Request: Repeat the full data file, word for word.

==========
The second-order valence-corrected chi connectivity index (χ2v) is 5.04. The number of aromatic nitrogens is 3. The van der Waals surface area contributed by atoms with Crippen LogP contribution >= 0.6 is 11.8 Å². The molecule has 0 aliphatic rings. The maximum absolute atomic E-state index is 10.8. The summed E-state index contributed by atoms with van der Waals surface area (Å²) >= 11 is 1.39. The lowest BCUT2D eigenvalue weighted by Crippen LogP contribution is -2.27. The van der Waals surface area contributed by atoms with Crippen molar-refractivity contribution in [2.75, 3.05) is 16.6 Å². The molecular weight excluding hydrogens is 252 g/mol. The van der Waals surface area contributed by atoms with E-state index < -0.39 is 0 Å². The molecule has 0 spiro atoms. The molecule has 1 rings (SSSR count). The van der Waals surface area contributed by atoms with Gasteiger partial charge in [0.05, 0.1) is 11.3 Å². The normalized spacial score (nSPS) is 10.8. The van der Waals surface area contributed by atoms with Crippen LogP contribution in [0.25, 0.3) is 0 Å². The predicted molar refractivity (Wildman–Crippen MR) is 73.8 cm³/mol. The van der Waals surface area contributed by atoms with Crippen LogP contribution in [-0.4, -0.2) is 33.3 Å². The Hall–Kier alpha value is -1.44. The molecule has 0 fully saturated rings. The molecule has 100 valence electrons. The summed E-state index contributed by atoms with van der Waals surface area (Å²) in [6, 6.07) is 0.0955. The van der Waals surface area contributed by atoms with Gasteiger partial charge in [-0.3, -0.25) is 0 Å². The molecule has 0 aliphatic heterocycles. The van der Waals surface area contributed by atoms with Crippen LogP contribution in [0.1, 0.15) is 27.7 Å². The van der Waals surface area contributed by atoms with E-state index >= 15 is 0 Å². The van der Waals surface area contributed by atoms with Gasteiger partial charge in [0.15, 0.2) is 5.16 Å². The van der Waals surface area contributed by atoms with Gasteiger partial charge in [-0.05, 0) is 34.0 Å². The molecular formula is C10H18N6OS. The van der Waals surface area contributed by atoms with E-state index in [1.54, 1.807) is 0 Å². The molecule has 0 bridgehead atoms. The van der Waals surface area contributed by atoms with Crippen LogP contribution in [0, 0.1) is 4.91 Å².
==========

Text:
The second-order valence-corrected chi connectivity index (χ2v) is 5.04. The number of aromatic nitrogens is 3. The van der Waals surface area contributed by atoms with Crippen LogP contribution >= 0.6 is 11.8 Å². The molecule has 0 aliphatic rings. The maximum absolute atomic E-state index is 10.8. The summed E-state index contributed by atoms with van der Waals surface area (Å²) >= 11 is 1.39. The lowest BCUT2D eigenvalue weighted by Crippen LogP contribution is -2.27. The van der Waals surface area contributed by atoms with Crippen molar-refractivity contribution in [2.75, 3.05) is 16.6 Å². The molecular weight excluding hydrogens is 252 g/mol. The van der Waals surface area contributed by atoms with E-state index < -0.39 is 0 Å². The molecule has 0 spiro atoms. The molecule has 1 rings (SSSR count). The van der Waals surface area contributed by atoms with Gasteiger partial charge in [0.05, 0.1) is 11.3 Å². The normalized spacial score (nSPS) is 10.8. The van der Waals surface area contributed by atoms with Crippen LogP contribution in [0.25, 0.3) is 0 Å². The predicted molar refractivity (Wildman–Crippen MR) is 73.8 cm³/mol. The van der Waals surface area contributed by atoms with Crippen LogP contribution in [-0.4, -0.2) is 33.3 Å². The Hall–Kier alpha value is -1.44. The molecule has 0 fully saturated rings. The molecule has 100 valence electrons. The summed E-state index contributed by atoms with van der Waals surface area (Å²) in [6, 6.07) is 0.0955. The van der Waals surface area contributed by atoms with Gasteiger partial charge in [-0.3, -0.25) is 0 Å². The molecule has 0 aliphatic heterocycles. The van der Waals surface area contributed by atoms with Crippen LogP contribution in [0.1, 0.15) is 27.7 Å². The van der Waals surface area contributed by atoms with E-state index >= 15 is 0 Å². The van der Waals surface area contributed by atoms with Gasteiger partial charge in [0.15, 0.2) is 5.16 Å². The van der Waals surface area contributed by atoms with Gasteiger partial charge in [-0.05, 0) is 34.0 Å². The molecular formula is C10H18N6OS. The van der Waals surface area contributed by atoms with E-state index in [1.54, 1.807) is 0 Å². The molecule has 0 bridgehead atoms. The van der Waals surface area contributed by atoms with Crippen LogP contribution in [0, 0.1) is 4.91 Å².